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we all burn up from the leaves. | Coral Cooper's Senior Goodbye

Cooper 1We say goodbye again, flicking memories back and forth over wet asphalt. The rains come every year, maybe not this hard, but we’re always jolted by the wet embrace. The dry winter laced with books, papers, cracked skin, dusty wine, and promises the cold freezes and keeps, thaws.

We remember the flowers that we unearth and become.

The dark spider on a stem spirals and her needles tap at first-light and she gathers in the morning’s first kill as the tightless, broken-heeled, lying lovers do. We don’t turn over from our separate pillows to watch it all spill out. We won’t turn to each other for anything.

Some petals curl into themselves. Some sun burnished the blood into the snow.

Cabbage moths stutter in flight like shaking ash from a flame we pretended not to light.  And the steps quicken so the memory doesn’t catch up. Dandelions dance in cool mornings lifting themselves from the soil while their petals shadowing nothing at all. Roses, glowing red with ideas, fill the space between the yellow roses that make the afternoon sun seem dim.

Cooper 2Pansies knock against the softly stoned curb from a warm wind and we keep our eyes patiently cast down. Stagnation is only tolerable if we have our footing safely kept.

We pass them by and the shadows fall behind. The trees reach out higher for clean light and the fountains trickle a tune we tap vaguely to behind them. We sit under the old maple and think we don’t know anything. Everyone else knows more about MLA, APA, Chicago, anatomy, coding, drinking, sleeping.

Cooper 3But anyone only pretends to know the steps from the beach, to the library, to a bed that’s not really yours, to the wrong classroom on a Monday when geology is on Tuesday, to the open treadmill smeared with sweat, to the closest cup of coffee, and back to the empty beach-- no one swallows this cold -- for a book or two still chewing on the Bali flavored grinds to keep a bruised chin up.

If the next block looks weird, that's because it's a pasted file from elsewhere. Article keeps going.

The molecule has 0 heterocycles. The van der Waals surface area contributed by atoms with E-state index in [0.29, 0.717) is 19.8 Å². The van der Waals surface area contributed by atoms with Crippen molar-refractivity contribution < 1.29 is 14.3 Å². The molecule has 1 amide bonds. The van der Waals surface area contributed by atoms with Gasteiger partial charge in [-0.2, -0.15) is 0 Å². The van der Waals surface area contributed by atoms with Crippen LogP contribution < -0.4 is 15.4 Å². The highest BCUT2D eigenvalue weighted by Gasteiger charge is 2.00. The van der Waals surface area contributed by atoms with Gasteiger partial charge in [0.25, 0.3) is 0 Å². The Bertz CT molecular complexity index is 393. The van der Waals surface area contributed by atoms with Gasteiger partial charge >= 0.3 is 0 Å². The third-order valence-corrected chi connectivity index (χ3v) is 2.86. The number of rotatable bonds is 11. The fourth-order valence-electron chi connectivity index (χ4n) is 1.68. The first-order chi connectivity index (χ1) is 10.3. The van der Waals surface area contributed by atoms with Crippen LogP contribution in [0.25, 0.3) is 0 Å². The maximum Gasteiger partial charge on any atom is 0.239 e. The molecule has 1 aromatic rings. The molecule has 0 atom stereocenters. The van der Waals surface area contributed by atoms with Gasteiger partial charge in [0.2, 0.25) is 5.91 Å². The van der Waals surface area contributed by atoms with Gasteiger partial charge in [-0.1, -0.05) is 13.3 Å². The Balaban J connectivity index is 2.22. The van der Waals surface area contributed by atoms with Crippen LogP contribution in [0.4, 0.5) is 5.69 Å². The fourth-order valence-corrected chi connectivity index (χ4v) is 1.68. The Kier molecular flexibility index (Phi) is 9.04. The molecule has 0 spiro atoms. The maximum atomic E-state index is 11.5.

The rest of our books stacked on an uneven nightstand-- Sense of an Ending, contemporary poets, literary criticisms, Hemingway, environmental science, psychology, James Joyce, Shakespeare, Paradise Lost, Things Fall Apart, The Inferno-- half read.

The collected works challenge a crystal vase beside it. Peonies burst out in colorful compassion from tall strong stems resting in the glass, and the folds smile back at the softer spots of us we fold into, fold others into, and our thumbs fold page corners into.

Cooper 4Sunflowers fold in the night because they know true warmth and will wait for it. In midday, they remind us the sun is still there. Flesh forgets more easily. 

We walk through. Poppies sigh from inexhaustible wandering and daisies fall dizzy from gazing at the baby’s-breath pressed against the night sky making softer constellations-- not forgetting the blazing ones already mapped out for us.

The lilacs calm the assiduous with a caressing scent. Tenderness can be bold; it’s what keeps the the lotuses afloat and hearts devouring. Mindful gratitude is often all that we need to burn through the haze to the following day, class, crisis, or wonder.

Some streets are fields of flowers that die and dry-- we let them.

It’ll rain again. Storm currents sway the languid to discomfort and simply moisten the potent. The drains will flood with seawater along the crushed shore pulling petals through the cracks and we’ll laugh scorched.

The world will melt away another way leaving a schism only the uprooted notice. Our steps drop pace and we think of the rift we let others leave in us and we smile at the light rushing in after being so torn open. Here, we find, is where freedom lies.

Without patience we can’t consume the flowers; without kindness we won’t have a flashing chance at bliss. Sweetness comes from the dirt sometimes and the begonias suck up all that was left. We’re only lost in the burning world.

Be seeing you. goodbye, goodbye.

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Contact Information

CAMPUS LOCATION
The Outlook
Jules L. Plangere Jr. Center for Communication
and Instructional Technology (CCIT)
Room 260, 2nd floor

MAILING ADDRESS
The Outlook
Monmouth University
400 Cedar Ave, West Long Branch, New Jersey
07764

Phone: (732) 571-3481 | Fax: (732) 263-5151
Email: outlook@monmouth.edu